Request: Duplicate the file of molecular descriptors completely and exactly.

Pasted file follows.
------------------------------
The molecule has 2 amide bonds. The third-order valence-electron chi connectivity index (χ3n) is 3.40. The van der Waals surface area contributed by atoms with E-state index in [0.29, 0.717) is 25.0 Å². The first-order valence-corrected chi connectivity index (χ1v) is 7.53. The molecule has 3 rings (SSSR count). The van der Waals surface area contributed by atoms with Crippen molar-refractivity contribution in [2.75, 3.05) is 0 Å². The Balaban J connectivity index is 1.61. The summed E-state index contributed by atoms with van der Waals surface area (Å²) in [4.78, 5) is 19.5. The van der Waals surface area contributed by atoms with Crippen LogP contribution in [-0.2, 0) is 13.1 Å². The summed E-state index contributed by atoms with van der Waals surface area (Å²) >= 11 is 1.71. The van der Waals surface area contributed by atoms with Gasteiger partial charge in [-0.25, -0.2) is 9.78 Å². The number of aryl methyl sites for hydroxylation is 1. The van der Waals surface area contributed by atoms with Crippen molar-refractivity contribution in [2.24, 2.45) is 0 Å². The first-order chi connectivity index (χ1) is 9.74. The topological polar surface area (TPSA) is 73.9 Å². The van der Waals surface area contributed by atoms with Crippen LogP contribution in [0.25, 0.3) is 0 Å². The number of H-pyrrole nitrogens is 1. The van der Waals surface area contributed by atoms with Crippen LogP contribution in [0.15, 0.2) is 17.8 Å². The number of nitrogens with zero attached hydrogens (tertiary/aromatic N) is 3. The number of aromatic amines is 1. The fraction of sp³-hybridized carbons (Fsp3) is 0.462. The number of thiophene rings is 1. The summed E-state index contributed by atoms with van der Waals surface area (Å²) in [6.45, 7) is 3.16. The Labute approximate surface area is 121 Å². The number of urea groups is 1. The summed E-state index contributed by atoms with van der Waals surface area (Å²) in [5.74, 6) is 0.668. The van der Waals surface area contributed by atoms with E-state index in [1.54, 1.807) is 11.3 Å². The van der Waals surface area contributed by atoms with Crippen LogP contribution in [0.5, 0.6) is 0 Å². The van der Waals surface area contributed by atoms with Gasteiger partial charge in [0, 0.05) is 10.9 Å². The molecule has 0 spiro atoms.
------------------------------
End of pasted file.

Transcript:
The molecule has 2 amide bonds. The third-order valence-electron chi connectivity index (χ3n) is 3.40. The van der Waals surface area contributed by atoms with E-state index in [0.29, 0.717) is 25.0 Å². The first-order valence-corrected chi connectivity index (χ1v) is 7.53. The molecule has 3 rings (SSSR count). The van der Waals surface area contributed by atoms with Crippen molar-refractivity contribution in [2.75, 3.05) is 0 Å². The Balaban J connectivity index is 1.61. The summed E-state index contributed by atoms with van der Waals surface area (Å²) in [4.78, 5) is 19.5. The van der Waals surface area contributed by atoms with Crippen LogP contribution in [-0.2, 0) is 13.1 Å². The summed E-state index contributed by atoms with van der Waals surface area (Å²) >= 11 is 1.71. The van der Waals surface area contributed by atoms with Gasteiger partial charge in [-0.25, -0.2) is 9.78 Å². The number of aryl methyl sites for hydroxylation is 1. The van der Waals surface area contributed by atoms with Crippen molar-refractivity contribution in [2.24, 2.45) is 0 Å². The first-order chi connectivity index (χ1) is 9.74. The topological polar surface area (TPSA) is 73.9 Å². The van der Waals surface area contributed by atoms with Crippen LogP contribution in [0.25, 0.3) is 0 Å². The number of H-pyrrole nitrogens is 1. The van der Waals surface area contributed by atoms with Crippen LogP contribution in [0.15, 0.2) is 17.8 Å². The number of nitrogens with zero attached hydrogens (tertiary/aromatic N) is 3. The number of aromatic amines is 1. The fraction of sp³-hybridized carbons (Fsp3) is 0.462. The number of thiophene rings is 1. The summed E-state index contributed by atoms with van der Waals surface area (Å²) in [6.45, 7) is 3.16. The Labute approximate surface area is 121 Å². The number of urea groups is 1. The summed E-state index contributed by atoms with van der Waals surface area (Å²) in [5.74, 6) is 0.668. The van der Waals surface area contributed by atoms with E-state index in [1.54, 1.807) is 11.3 Å². The van der Waals surface area contributed by atoms with Crippen LogP contribution in [0.5, 0.6) is 0 Å². The van der Waals surface area contributed by atoms with Gasteiger partial charge in [0, 0.05) is 10.9 Å². The molecule has 0 spiro atoms.